Convert the system in the polar coordinates r'=(1-r), theta' =sin(theta/2)^2 into cartesian coordinates.
You have a linear transformation from one polar coordinate system to another: $\displaystyle r'= 1- r$ and $\displaystyle \theta'= sin^2(\theta/2)$. I would start by using the "half angle formula":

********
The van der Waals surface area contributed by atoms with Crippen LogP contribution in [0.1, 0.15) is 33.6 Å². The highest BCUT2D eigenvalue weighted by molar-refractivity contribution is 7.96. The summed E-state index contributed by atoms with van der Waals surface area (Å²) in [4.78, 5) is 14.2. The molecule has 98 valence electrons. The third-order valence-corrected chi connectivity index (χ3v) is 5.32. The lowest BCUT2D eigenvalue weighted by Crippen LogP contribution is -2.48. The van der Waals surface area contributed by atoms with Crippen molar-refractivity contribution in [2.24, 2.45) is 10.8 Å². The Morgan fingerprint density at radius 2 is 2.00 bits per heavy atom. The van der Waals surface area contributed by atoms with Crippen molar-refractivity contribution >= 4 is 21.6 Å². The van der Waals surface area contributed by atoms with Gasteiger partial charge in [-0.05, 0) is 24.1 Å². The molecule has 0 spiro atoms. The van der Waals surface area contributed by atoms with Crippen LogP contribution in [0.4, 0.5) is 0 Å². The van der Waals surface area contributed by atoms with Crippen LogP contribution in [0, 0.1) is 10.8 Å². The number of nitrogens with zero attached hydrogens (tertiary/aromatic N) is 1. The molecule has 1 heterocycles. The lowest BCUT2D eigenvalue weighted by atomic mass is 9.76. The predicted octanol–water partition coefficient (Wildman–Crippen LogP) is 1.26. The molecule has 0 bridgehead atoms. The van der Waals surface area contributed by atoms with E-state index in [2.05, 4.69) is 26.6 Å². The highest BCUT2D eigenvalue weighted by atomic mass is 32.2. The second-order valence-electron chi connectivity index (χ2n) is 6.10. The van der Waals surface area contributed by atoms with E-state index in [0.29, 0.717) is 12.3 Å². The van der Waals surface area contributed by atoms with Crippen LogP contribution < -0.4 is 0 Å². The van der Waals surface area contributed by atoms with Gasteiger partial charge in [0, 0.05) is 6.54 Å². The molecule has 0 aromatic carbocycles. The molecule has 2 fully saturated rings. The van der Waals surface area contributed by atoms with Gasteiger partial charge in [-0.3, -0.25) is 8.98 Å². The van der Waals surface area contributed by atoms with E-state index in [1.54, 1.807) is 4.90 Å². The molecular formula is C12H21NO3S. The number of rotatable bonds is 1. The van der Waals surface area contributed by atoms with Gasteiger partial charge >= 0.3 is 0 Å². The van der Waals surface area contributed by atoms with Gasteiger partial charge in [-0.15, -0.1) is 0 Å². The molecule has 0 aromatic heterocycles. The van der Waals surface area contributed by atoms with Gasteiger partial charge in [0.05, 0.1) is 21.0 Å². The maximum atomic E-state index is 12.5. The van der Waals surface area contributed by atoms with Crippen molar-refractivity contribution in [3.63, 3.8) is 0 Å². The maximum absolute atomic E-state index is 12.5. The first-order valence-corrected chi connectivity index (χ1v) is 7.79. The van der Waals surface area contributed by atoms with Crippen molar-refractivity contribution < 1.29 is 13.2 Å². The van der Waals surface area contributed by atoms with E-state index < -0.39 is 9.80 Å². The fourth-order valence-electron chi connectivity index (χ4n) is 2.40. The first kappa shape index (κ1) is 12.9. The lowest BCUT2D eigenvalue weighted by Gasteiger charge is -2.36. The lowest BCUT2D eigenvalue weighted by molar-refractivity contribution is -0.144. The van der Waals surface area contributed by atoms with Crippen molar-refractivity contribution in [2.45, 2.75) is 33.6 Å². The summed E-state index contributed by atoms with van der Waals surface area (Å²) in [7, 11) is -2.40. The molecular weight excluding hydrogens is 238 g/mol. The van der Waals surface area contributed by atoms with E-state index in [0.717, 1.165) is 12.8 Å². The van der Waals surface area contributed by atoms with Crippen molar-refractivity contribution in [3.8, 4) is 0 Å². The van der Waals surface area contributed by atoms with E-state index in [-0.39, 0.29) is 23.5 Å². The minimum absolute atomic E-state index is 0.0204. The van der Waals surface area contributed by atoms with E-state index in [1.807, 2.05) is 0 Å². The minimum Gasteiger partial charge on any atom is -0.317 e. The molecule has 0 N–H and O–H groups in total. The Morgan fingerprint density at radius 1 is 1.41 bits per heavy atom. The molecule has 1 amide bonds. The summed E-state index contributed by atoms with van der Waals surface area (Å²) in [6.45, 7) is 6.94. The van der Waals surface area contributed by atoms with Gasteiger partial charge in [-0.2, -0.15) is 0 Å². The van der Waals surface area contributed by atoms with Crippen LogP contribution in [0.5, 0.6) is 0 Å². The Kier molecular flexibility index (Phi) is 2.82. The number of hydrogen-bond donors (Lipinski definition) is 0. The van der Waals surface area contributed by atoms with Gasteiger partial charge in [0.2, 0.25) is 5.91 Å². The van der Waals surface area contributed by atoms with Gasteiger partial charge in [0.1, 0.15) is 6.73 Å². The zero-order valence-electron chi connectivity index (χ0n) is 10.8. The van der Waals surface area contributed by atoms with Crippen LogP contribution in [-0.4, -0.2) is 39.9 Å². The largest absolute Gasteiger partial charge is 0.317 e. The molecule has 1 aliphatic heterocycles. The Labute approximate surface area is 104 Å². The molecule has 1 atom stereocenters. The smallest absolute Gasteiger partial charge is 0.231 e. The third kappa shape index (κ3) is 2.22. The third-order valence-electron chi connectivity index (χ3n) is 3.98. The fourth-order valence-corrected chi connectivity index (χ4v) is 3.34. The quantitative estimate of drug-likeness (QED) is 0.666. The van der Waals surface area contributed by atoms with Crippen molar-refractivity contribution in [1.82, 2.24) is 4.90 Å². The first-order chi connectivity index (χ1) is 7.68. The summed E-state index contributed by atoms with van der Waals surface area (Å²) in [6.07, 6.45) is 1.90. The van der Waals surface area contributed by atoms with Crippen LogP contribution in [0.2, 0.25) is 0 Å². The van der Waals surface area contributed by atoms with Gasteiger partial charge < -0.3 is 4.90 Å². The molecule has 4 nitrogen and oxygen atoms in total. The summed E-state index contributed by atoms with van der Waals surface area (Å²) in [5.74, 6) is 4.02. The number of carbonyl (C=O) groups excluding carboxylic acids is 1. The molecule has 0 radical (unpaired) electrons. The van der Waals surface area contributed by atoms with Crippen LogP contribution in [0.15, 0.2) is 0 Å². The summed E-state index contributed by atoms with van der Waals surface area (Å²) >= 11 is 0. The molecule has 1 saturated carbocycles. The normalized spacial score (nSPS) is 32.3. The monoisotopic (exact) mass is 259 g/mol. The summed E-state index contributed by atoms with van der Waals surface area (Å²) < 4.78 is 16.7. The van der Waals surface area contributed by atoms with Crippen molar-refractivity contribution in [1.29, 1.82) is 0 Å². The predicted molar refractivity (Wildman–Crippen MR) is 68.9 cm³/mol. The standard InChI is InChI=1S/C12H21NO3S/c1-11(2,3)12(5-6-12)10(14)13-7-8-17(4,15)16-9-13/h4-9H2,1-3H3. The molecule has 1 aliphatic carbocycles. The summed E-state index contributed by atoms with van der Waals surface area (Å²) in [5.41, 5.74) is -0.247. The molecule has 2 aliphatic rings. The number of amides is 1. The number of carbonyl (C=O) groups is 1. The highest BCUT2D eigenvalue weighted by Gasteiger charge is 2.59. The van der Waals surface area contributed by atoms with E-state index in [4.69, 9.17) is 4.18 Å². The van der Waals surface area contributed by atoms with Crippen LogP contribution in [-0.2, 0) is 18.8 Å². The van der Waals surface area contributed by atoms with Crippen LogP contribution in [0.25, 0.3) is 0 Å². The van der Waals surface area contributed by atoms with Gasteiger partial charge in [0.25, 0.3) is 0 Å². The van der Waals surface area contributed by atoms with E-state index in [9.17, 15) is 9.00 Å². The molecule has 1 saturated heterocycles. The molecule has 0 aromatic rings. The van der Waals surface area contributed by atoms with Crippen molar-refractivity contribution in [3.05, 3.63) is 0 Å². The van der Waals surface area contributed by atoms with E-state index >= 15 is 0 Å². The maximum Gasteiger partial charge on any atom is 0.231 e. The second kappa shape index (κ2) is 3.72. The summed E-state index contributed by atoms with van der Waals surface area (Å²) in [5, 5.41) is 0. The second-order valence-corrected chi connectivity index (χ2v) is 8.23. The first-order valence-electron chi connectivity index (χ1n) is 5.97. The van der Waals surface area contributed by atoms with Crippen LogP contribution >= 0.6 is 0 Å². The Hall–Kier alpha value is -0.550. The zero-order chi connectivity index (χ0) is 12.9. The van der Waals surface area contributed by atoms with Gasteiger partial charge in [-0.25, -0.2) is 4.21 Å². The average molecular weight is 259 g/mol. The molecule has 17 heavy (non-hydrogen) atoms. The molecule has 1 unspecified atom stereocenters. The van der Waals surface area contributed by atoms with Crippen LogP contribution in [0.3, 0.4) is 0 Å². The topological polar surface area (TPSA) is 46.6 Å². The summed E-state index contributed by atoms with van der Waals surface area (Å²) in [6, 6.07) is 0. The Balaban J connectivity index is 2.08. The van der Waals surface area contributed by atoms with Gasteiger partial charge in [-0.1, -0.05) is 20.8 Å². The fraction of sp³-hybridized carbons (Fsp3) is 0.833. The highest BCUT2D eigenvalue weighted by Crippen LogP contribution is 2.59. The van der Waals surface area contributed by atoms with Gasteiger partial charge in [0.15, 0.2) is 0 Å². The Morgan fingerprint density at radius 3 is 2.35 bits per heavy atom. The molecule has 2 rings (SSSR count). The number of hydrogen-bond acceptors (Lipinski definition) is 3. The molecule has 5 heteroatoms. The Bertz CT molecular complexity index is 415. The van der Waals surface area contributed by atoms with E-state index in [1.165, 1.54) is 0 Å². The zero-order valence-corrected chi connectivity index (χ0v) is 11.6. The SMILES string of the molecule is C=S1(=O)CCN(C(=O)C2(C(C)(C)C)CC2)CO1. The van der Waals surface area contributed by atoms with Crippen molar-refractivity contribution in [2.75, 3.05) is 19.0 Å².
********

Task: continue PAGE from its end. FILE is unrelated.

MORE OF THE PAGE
$\displaystyle sin(\theta/2)= \sqrt{(1/2)(1- cos(\theta)}$ so that $\displaystyle \theta'= sin^2(\theta/2)= \frac{1}{2}(1- cos(\theta)$. Now use the fact that $\displaystyle \theta= arctan\left(\frac{y}{x}\right)$, $\displaystyle r= \sqrt{x^2+ y^2}$, $\displaystyle \theta'= arctan\left(\frac{y'}{x'}\right)$, and $\displaystyle r'= \sqrt{x'^2+ y'^2}$